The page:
For the better part of two years, community members have turned up at the Chicago Park District’s monthly board meetings to campaign against Riot Fest and other large-scale multi-day summer concert events in Douglass Park.
On Wednesday, at the board’s annual meeting held at Fosco Park, Latasha Ajayi offered a different perspective on Riot Fest, which is the only event eyeballing Douglass Park for 2023.
Stepping up to the podium during the meeting’s public comment portion, Ajayi told board commissioners, “I say, and I know for a fact, that Riot Fest is an asset to the North Lawndale community.”
Ajayi, who’s lived in the neighborhood for more than 50 years, is president of the Douglass Park Advisory Council.
Opponents have said festivals monopolize the community’s green space — particularly in recent years, when three festivals set up in Douglass Park — and that street closures block emergency vehicles from reaching neighborhood hospitals.
Ajayi acknowledged that there are pros and cons to the events, but in her experience, she said, the positives of Riot Fest have far outweighed any negatives.
“They’re named ‘Riot’ but they’re not a ‘riot.’ They give back and they’re willing to solve any problem,” Ajayi said of the event’s organizers. “They’re visible all year. They go to the high school. They help with Share the Warmth.”
The fest brings resources, diversity and entertainment to a part of the city often left out of the conversation, she said, and the crowds are well behaved.
“It’s a miracle to have that number of people in the park and no crime,” said Ajayi.
While opponents argue that festival attendees don’t patronize neighborhood businesses — meaning there’s no economic upside to counterbalance the nuisance factor — Ajayi painted a different picture.
There are organizations and entrepreneurial neighbors who set up booths outside the festival’s footprint, selling food and other merchandise, creating a vibrant atmosphere.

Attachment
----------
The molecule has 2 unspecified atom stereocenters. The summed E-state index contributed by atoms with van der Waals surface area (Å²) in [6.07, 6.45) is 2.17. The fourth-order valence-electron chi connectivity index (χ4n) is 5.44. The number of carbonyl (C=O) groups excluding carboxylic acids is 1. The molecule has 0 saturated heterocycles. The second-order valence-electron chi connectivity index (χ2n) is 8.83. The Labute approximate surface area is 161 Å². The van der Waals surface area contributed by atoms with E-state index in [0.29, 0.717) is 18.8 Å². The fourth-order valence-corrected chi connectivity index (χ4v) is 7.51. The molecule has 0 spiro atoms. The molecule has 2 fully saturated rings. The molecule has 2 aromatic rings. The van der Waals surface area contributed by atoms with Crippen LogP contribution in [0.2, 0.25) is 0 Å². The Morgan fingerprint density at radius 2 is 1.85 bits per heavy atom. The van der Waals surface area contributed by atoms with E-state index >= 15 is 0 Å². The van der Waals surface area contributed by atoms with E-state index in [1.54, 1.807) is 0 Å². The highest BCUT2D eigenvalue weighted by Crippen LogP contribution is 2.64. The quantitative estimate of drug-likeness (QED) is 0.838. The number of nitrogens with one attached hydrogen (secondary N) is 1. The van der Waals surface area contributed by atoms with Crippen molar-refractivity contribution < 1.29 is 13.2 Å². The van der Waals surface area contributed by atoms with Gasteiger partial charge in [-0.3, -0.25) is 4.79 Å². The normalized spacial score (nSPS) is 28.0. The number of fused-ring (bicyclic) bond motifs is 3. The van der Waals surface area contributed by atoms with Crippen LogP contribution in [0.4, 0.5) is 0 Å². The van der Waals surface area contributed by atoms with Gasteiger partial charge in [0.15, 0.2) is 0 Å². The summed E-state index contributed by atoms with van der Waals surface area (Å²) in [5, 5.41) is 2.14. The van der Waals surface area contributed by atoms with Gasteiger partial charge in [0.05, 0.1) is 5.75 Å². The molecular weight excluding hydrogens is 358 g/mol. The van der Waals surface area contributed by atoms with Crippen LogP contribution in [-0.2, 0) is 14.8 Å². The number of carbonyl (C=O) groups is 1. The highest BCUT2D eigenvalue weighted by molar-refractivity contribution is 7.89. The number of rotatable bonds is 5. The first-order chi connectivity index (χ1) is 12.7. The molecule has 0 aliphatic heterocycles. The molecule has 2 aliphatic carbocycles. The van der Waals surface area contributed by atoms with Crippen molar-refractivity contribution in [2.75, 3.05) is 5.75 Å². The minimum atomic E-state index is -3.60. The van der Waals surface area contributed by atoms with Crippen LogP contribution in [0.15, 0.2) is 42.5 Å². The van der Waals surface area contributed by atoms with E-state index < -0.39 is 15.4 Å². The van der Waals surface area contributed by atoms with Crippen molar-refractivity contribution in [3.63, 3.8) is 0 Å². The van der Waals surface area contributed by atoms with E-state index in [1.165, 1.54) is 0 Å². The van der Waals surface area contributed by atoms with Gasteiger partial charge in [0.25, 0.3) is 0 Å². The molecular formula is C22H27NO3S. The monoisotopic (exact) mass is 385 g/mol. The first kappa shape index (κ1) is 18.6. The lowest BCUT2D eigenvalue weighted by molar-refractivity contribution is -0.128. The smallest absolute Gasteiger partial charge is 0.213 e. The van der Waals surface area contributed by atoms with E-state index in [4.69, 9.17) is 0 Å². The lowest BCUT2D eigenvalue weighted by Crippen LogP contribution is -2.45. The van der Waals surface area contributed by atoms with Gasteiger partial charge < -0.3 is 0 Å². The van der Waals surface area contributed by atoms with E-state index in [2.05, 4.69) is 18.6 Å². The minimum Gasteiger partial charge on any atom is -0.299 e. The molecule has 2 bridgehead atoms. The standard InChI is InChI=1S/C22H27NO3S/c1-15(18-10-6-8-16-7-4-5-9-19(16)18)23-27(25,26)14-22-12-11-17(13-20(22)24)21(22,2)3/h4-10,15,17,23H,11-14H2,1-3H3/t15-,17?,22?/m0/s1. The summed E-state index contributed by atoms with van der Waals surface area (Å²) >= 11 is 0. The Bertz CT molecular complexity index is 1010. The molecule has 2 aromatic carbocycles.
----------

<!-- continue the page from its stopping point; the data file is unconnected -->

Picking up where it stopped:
“There’s more money made outside the festival than inside,” said Ajayi. “Quit acting like this is a bad festival.”
If she has a beef, it’s with the Park District, not Riot Fest. Ajayi agrees with those who say the district should funnel a percentage of the fest’s permit fee — if not all of it — directly to improvements at Douglass Park. There are, for example, bathrooms sorely in need of repair, she said.
Riot Fest is advertising its dates as Sept. 15-17, but the Park District board will have the final say on whether organizers are granted a permit, as part of a new process approved in 2022.
Last year, the board voted to amend the Park District’s code, giving commissioners approval over permits for events drawing more than 10,000 attendees per day. Events such as Lollapalooza, which have signed long-term contracts with the city, aren’t covered under the amendment.
So far in 2023, commissioners have approved the Hyde Park Summer Festival and, on Wednesday, they gave their OK to Pitchfork Music Festival, set for July in Union Park.
Board President Myetie Hamilton — who was elected Wednesday to a new term in the post — called Pitchfork a “model of what true investment looks like and deep engagement with the community.”
After a rocky track record the past couple of years, Riot Fest is working to burnish its reputation within the community as well.
Organizers have held one-on-one meetings with residents, community groups and stakeholders, said Neli Rowland, Riot Fest’s director of economic development.
“We have forged stronger relationships,” said Rowland, and there have also been discussions with hospital administrators to “enhance communication and safety.”
To continue the conversation, Riot Fest has scheduled a virtual community meeting for June 7 at 6 p.m.